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Carlisle Floyd's Susannah is one of those pieces that manage to be eternally topical — rather pointedly so when heard in the midst of the 2012 political primaries, as so many of the social themes fielded by the composer's libretto burn up the airwaves on a daily basis. Florentine Opera's mounting of this perennial American classic, here in its company premiere on March 18, verified once again Susannah's power to challenge complacency in its listeners.
Florentine's Susannah was Betty Waynne Allison, whose promising young soprano boasted a vibrant gleam above the staff in "Ain't it a Pretty Night" and a goodly amount of heft in the middle register. "The Trees on the Mountain" was particularly well done. There is a need for heightened interpretive nuance, and one sensed that the climaxes took her to the limit of her dynamic range at present, but it is a good voice, and it will be interesting to see where it goes.
Bass-baritone Wayne Tigges presented Olin Blitch through an effective amalgam of vocal velvet, sex appeal and vainglorious smarm, all cut with a surprisingly moving splash of vulnerability in his final scene. Rodell Rosel's tremulous rabbit of a Little Bat provided an interesting take on the character, and while he may not need to work quite so hard interpretively as he thinks he does, he was tremendously musical and fresh of timbre. The most enjoyable of the principals was Jonathan Boyd. The tenor very aptly captured Sam Polk's essential kindness of heart, whatever the man's human failings, and delivered his music in a tone that seemed a good half-size larger than when I last encountered this singer, as Don Ottavio in Nashville's 2008 Don Giovanni.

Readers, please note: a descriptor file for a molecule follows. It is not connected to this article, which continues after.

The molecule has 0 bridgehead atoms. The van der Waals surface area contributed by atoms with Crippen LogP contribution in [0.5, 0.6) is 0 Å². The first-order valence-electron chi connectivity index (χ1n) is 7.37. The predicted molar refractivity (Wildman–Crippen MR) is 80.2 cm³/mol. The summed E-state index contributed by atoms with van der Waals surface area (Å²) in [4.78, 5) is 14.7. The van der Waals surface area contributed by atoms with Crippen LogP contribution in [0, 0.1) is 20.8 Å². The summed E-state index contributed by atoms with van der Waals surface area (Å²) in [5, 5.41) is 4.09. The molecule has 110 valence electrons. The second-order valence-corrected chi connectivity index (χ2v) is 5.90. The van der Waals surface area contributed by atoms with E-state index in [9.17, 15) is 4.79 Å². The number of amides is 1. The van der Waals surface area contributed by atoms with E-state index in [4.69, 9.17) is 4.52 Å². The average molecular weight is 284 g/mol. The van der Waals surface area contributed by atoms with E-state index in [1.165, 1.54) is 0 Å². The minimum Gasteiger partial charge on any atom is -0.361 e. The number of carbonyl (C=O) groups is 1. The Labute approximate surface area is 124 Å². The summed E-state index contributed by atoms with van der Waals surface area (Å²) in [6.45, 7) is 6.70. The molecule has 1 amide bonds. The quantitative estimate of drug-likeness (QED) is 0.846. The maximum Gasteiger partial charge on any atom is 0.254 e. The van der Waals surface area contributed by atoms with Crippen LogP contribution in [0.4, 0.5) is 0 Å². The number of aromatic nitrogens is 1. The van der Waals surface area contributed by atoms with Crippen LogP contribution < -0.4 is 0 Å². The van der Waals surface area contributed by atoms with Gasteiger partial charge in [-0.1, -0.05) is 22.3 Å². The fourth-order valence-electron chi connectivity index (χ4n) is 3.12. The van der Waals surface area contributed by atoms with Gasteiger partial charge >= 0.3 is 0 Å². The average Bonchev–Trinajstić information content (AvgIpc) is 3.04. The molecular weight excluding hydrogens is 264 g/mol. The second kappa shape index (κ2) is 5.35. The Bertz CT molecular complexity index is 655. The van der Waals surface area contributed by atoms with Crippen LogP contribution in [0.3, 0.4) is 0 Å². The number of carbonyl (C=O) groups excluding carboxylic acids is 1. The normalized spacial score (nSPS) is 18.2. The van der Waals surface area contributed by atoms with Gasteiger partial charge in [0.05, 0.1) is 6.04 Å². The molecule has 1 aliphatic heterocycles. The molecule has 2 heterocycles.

Jesse Enderle and Katherine Pracht, as Elder and Mrs. McLean, led a committed if decidedly youthful cadre of religious hypocrites. Tenor Matthew Richardson's Gleaton pealed above the crowd appealingly. The chorus did a lovely job with "Come, Sinner."
The settings by Erhard Rom, here on loan from Virginia Opera, nicely captured the rustic simplicity of the story with their olive and sepia-toned corrugated cutouts of the church and surrounding mountain terrain. Noele Stollmack's lighting was predictably atmospheric. William Florescu's direction was generally straightforward and thoughtfully considered. The group scenes wanted some fine tuning; in the crucial square-dance interlude, as the biddies commented on Susannah's allegedly flagrant presence, it was impossible to distinguish her from the rest of the crowd, and when she (now the most notorious person in the valley) walked into the church in Act II, nobody took the slightest notice of her. The Susannah–Sam interactions were very touchingly handled.
Conductor Joseph Mechavich knows his way around this music, and he proved it with an orchestral performance that was a satisfaction in itself. The very exposed brass writing in Floyd's score admittedly posed its challenges, and it must be said that the stage–pit balance unfairly favored the instrumentalists, but the ensembles were thrilling. In the final sum of its considerable parts, Florentine's Susannah made for a "pretty night" indeed.
MARK THOMAS KETTERSON